A party can resort to judicial review of a decision only after exhausting all administrative remedies.[i] Administrative and judicial competence requires that all claims be first raised at the agency level to allow suitable development and administrative response before judicial review.[ii] Also, a party is not permitted to proceed on a theory or raise an issue on appeal of an administrative agency’s action that was not raised in the agency action. The failure to raise an issue before the body prevents a party from asserting that issue in the action for judicial review.[iii]
The courts are also prevented from raising, considering, and sustaining those objections which are not raised before. This is because considering such grounds which are not considered before will deny the agency the opportunity to consider the matter, make its ruling, and express the reasons for its action.[iv] Moreover, The court will not make findings of facts[v] regarding issues raised for the first time on the appeal or make a decision regarding the on the credibility of witnesses or the preponderance of the evidence.[vi]
A party also has the right to waive issues which was raised in his/her cross-petition, by not briefing or arguing them before the court of appeal. The party can also waive an issue and its corresponding argument if the issue was decided before the original appeal or by failure of the party to raise it in the original appeal. The purpose of this rule is to provide the lower tribunal an opportunity to correct alleged errors, whereby increasing the competent use of judicial resources by increasing the need for appellate review.
Therefore, a party must raise constitutional issues at the agency level itself even if the agency lacks authority to decide upon such constitutional issues. This is in order to preserve constitutional issues for review, because, if it is not raised in the agency level, the party cannot later bring it in the review for the first time.[vii] And so, if the party fails to raise a constitutional issue at the agency level, then it is considered that s/he waives such right.[viii] However, in order to preserve agency error for judicial review, a party can raise a constitutional issue for the first time in a petition for rehearing of an agency action.[ix]
A contrary view is that because administrative agencies cannot rule on constitutional questions, the issue of constitutionality can be raised for the first time before a court of law. Other courts also allow a party to challenge the constitutionality of a statute regardless of whether it was raised at the agency level, and this may be based on the fact that the judicial review provisions of the applicable Act do not require that constitutional issues be raised at the agency level. However, it has been held that the issue must be preserved in the trial court and any notice of appeal from the decision of the trial court.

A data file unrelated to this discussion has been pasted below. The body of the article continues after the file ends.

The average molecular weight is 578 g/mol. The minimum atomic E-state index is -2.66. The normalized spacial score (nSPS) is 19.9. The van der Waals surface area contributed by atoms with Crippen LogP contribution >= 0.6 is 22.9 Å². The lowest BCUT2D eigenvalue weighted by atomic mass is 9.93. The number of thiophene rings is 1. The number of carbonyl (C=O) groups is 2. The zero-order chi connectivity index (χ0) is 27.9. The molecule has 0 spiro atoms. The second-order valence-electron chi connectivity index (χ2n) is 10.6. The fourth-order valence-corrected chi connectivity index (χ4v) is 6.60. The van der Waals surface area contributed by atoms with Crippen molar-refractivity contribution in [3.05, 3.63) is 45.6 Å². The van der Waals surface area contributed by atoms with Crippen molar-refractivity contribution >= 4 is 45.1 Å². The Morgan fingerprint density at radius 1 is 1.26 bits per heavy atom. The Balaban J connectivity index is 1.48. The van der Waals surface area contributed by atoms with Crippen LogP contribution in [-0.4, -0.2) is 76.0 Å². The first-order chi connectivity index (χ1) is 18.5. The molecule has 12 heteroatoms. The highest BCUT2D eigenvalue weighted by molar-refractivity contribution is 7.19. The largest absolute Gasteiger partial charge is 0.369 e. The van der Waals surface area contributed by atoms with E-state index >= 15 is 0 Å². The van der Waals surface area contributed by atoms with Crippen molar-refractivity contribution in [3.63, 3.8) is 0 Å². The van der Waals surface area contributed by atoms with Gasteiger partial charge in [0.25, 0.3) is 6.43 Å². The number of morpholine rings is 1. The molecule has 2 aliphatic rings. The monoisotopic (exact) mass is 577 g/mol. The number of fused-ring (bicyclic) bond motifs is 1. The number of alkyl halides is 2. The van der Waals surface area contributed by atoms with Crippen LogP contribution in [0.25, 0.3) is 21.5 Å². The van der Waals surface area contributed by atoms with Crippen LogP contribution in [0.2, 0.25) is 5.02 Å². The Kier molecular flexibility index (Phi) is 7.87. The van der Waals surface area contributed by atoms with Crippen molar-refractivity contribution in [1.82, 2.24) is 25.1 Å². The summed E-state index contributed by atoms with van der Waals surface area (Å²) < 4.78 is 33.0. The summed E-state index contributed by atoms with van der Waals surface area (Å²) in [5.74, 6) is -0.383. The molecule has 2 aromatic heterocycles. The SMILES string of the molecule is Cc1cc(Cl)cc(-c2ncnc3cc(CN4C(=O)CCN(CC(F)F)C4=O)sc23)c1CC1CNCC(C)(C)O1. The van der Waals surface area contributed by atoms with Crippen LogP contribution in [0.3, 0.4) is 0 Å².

In order to preserve issues for appellate review from an administrative proceeding, the claims must be first raised at the agency level.[x] There is a standard for assessing if an issue was adequately raised before an administrative agency. The test is that whether or not the issue was raised with sufficient specificity and clarity that the tribunal was aware that it must decide the issue, and in sufficient time that the agency can do so.[xi]
Further, an issue is considered raised and preserved for appeal in an administrative proceeding if there is more than simply a hint or slight reference to the issue in the record[xii] and there is sufficient basis in the record to alert the court and any opposing party to the existence of that issue.[xiii]
The general rule that an issue must be first raised before the agency, can be waived by the court if there is reasonable ground for the failure to set forth the relief or for asserting new grounds.[xiv] The Model State Administrative Procedure Act of 1981 also provides that the general rule against consideration of issues not raised before the agency can be avoided in specific circumstances.[xv] Courts has the right to determine an issue that was not raised before an administrative agency if the facts are undisputed and the issue is one that would allow an erroneous application of a statute. Court can consider the issue also if the failure to address such issue will result in a possible deprivation of substantive rights.
[i] Island Bay Utilities, Inc. v. Alabama Dep’t of Environmental Management, 587 So. 2d 1210, 1212 (Ala. Civ. App. 1991)
[ii] Hughes v. District of Columbia Dep’t of Employment Services, 498 A.2d 567, 570 (D.C. 1985)
[iii] Personnel Bd. v. Heck, 725 S.W.2d 13, 17 (Ky. Ct. App. 1986)
[iv] Franklin v. Ark. Dep’t of Human Servs., 319 Ark. 468, 472 (Ark. 1995)
[v] Keyes v. N.C. DOT, 684 S.E.2d 65, 69 (N.C. Ct. App. 2009)
[vi] Reisner v. Board of Trustees, 203 N.W.2d 812, 815 (Iowa 1973)
[vii] Soo Line R.R. v. Iowa Dep’t of Transp., 521 N.W.2d 685, 688 (Iowa 1994)
[viii] State v. Parks, 290 N.C. 748, 751 (N.C. 1976)
[ix] Fisher v. Iowa Bd. of Optometry Examiners, 478 N.W.2d 609, 612 (Iowa 1991)
[x] Hughes, 498 A.2d at 570.
[xi] Wallace v. Department of Air Force, 879 F.2d 829, 832 (Fed. Cir. 1989)
[xii] King County v. Wash. State Boundary Review Bd., 122 Wn.2d 648, 670 (Wash. 1993)
[xiii] Farley v. Town of Washburn, 1997 ME 218, 5 (Me. 1997)
[xiv] Pan American Petroleum Corp, 268 F.2d at 828
[xv] Model State Administrative Procedure Act (1981 ed) § 5-112.